Today, the European Commission has announced an additional €10 million in humanitarian aid for people most in need in Libya as violence and instability continue to affect vulnerable populations.

This is part of the EU’s broader support for Libya to address the ongoing crisis in the country, which includes funding of €220 million allocated through various support programmes, including the EU Emergency Trust Fund for Africa.

“The European Commission is stepping up support for the worrying humanitarian situation in Libya. Our new funding aims to help humanitarian organisations respond to urgent needs, especially in terms of access to emergency health services and essential medicines. We urge all parties to the conflict to ensure immediate, safe and unrestricted humanitarian access so all in need receive lifesaving assistance. We stand by all those suffering as a result of the conflict and are committed to pursuing our impartial and neutral humanitarian response to help those that need it most,” said Commissioner for Humanitarian Aid and Crisis Management Christos Stylianides.

The new funding brings the Commission’s humanitarian assistance to the Libyan people to almost €30 million since the current crisis started and will also help boost food assistance, protection, water and sanitation, and shelter. As with all the EU’s humanitarian aid, funding will only be provided to humanitarian organisations.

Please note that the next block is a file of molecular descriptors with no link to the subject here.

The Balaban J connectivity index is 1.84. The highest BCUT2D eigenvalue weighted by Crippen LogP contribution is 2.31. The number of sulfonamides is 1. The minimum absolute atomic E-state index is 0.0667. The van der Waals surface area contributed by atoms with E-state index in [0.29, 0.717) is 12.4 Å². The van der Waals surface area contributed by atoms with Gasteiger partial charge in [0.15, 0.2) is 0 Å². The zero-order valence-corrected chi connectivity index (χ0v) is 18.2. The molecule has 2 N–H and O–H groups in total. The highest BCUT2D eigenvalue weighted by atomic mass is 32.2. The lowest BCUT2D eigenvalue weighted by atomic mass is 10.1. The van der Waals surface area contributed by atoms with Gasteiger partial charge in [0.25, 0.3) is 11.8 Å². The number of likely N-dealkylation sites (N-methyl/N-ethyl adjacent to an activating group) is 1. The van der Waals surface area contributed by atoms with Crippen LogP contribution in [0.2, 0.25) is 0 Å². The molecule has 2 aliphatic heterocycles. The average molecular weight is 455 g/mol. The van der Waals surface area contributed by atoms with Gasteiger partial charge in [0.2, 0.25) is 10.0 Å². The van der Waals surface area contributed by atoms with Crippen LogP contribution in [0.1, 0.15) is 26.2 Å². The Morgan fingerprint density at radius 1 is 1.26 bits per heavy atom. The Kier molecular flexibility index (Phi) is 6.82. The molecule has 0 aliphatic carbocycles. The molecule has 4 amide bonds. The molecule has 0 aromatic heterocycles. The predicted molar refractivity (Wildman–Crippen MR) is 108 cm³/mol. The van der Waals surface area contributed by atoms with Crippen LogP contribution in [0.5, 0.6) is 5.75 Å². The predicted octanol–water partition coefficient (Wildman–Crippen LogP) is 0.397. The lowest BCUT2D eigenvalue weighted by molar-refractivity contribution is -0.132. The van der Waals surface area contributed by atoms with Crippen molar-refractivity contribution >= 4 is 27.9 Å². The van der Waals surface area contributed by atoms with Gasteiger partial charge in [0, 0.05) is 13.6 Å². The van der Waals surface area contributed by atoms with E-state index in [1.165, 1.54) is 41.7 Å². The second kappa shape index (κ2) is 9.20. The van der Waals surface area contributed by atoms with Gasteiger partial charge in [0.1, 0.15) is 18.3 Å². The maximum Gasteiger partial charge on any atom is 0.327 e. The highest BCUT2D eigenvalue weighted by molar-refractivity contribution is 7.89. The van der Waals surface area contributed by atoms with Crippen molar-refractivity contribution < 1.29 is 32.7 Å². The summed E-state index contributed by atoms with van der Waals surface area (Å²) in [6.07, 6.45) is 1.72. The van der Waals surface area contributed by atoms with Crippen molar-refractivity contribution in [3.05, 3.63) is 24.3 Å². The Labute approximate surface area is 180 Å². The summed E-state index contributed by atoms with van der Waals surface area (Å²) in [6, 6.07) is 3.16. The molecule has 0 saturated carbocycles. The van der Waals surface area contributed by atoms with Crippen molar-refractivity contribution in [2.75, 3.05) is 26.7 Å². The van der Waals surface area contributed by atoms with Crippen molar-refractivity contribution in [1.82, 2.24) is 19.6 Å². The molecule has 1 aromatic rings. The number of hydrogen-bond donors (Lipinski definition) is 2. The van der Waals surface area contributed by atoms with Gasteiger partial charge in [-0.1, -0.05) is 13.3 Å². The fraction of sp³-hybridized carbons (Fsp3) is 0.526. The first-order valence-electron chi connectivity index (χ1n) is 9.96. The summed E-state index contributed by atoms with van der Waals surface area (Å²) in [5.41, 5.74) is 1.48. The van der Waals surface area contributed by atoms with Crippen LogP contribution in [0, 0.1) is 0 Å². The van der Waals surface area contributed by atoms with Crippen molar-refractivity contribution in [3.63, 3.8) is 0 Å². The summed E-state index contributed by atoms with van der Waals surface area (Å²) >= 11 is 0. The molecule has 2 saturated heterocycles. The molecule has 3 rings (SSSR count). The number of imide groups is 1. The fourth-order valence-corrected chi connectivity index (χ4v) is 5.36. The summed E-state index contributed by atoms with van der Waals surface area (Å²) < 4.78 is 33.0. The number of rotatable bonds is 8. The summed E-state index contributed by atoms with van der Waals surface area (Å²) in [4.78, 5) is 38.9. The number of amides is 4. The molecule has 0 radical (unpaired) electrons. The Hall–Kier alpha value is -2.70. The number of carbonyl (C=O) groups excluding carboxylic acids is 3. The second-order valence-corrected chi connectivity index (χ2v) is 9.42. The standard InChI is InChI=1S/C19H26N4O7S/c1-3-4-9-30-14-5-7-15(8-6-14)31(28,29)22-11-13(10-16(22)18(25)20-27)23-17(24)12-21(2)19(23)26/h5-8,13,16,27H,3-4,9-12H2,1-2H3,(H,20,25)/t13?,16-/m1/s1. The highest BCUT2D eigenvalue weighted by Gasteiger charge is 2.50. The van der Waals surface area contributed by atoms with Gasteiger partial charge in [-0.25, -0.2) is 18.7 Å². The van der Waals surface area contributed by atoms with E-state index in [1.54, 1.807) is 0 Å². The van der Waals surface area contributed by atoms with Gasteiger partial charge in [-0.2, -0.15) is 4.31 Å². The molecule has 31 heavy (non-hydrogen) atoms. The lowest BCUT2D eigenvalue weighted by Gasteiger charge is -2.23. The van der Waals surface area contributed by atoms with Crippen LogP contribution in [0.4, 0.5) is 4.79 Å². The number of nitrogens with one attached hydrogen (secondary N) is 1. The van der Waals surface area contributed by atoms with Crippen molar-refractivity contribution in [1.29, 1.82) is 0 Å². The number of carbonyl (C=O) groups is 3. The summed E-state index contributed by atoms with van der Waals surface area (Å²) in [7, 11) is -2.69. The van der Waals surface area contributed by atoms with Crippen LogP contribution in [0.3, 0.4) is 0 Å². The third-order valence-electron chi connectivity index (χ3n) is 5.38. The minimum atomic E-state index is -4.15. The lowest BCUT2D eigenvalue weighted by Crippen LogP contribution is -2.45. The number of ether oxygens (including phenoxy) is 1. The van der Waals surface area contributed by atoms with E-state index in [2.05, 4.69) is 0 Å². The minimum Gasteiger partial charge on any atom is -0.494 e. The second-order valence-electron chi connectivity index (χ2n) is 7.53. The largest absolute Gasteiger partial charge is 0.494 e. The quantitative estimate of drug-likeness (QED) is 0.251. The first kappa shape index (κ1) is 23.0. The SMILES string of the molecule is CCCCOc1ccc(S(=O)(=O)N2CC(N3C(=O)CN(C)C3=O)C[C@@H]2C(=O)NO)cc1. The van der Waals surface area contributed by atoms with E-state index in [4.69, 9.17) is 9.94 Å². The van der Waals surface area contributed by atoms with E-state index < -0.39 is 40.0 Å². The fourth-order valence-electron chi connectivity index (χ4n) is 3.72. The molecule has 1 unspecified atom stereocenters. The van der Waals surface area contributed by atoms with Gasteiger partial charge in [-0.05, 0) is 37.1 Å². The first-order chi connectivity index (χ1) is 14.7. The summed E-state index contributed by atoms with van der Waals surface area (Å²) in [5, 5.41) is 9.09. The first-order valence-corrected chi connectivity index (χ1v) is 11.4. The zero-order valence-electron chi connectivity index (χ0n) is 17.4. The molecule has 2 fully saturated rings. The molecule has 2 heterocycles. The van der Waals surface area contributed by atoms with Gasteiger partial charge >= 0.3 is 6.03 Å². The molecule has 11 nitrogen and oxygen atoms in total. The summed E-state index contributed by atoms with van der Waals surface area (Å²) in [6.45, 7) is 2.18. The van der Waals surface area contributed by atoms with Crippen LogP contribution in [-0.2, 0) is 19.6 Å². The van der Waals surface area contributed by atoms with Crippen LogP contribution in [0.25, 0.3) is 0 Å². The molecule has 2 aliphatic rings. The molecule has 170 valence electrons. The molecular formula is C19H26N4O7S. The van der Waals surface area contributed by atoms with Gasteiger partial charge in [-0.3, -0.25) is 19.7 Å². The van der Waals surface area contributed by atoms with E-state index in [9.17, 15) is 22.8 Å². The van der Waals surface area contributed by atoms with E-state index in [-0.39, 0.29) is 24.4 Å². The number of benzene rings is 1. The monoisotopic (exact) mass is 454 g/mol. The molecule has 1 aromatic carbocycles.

It is currently estimated that 1.3 million people – amounting to about one fifth of the country’s population – are in need of humanitarian assistance. Particularly affected are internally displaced people, refugees and migrants.


The humanitarian situation in Libya remains volatile and civilians are bearing the brunt of the protracted political crisis. The country’s health system has practically collapsed. Most of the health infrastructure is not or is only partially functioning, there is a significant deficit in medicine and medical equipment. Human resources are lacking, in particular for intensive care units or in the nursing sector.

The ongoing conflict has had serious consequences in terms of internal and external displacement, living conditions, lack of access to essential goods and services and human right violations. Meanwhile, due to the highly volatile security context, access of humanitarian actors to population in needs remains extremely difficult and limited.



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